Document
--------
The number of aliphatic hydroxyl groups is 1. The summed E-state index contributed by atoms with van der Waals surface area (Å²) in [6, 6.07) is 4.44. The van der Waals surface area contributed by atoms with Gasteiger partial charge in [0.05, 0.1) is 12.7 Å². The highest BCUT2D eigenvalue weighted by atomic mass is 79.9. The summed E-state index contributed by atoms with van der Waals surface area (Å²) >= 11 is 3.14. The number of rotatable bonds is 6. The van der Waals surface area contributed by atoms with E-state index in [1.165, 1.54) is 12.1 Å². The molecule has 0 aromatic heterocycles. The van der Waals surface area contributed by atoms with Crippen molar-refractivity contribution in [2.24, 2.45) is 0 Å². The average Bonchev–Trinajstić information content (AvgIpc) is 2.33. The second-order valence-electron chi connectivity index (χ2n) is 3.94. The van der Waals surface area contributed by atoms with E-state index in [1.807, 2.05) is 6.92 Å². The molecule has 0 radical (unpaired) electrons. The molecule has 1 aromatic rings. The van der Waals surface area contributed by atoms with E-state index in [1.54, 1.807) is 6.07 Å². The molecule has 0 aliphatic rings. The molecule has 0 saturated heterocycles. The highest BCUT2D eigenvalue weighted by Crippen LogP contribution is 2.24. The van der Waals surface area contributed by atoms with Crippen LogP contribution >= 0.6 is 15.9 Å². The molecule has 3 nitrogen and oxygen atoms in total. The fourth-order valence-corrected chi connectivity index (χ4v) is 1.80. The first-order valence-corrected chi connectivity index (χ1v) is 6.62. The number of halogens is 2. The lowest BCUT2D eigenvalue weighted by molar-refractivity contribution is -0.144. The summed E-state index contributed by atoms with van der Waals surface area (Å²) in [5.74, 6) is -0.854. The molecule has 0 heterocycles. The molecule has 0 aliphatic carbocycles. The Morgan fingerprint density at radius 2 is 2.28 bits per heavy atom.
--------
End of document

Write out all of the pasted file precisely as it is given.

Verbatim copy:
The number of aliphatic hydroxyl groups is 1. The summed E-state index contributed by atoms with van der Waals surface area (Å²) in [6, 6.07) is 4.44. The van der Waals surface area contributed by atoms with Gasteiger partial charge in [0.05, 0.1) is 12.7 Å². The highest BCUT2D eigenvalue weighted by atomic mass is 79.9. The summed E-state index contributed by atoms with van der Waals surface area (Å²) >= 11 is 3.14. The number of rotatable bonds is 6. The van der Waals surface area contributed by atoms with E-state index in [1.165, 1.54) is 12.1 Å². The molecule has 0 aromatic heterocycles. The van der Waals surface area contributed by atoms with Crippen molar-refractivity contribution in [2.24, 2.45) is 0 Å². The average Bonchev–Trinajstić information content (AvgIpc) is 2.33. The second-order valence-electron chi connectivity index (χ2n) is 3.94. The van der Waals surface area contributed by atoms with E-state index in [1.807, 2.05) is 6.92 Å². The molecule has 0 radical (unpaired) electrons. The molecule has 1 aromatic rings. The van der Waals surface area contributed by atoms with E-state index in [1.54, 1.807) is 6.07 Å². The molecule has 0 aliphatic rings. The molecule has 0 saturated heterocycles. The highest BCUT2D eigenvalue weighted by Crippen LogP contribution is 2.24. The van der Waals surface area contributed by atoms with Crippen LogP contribution >= 0.6 is 15.9 Å². The molecule has 3 nitrogen and oxygen atoms in total. The fourth-order valence-corrected chi connectivity index (χ4v) is 1.80. The first-order valence-corrected chi connectivity index (χ1v) is 6.62. The number of halogens is 2. The lowest BCUT2D eigenvalue weighted by molar-refractivity contribution is -0.144. The summed E-state index contributed by atoms with van der Waals surface area (Å²) in [5.74, 6) is -0.854. The molecule has 0 heterocycles. The molecule has 0 aliphatic carbocycles. The Morgan fingerprint density at radius 2 is 2.28 bits per heavy atom.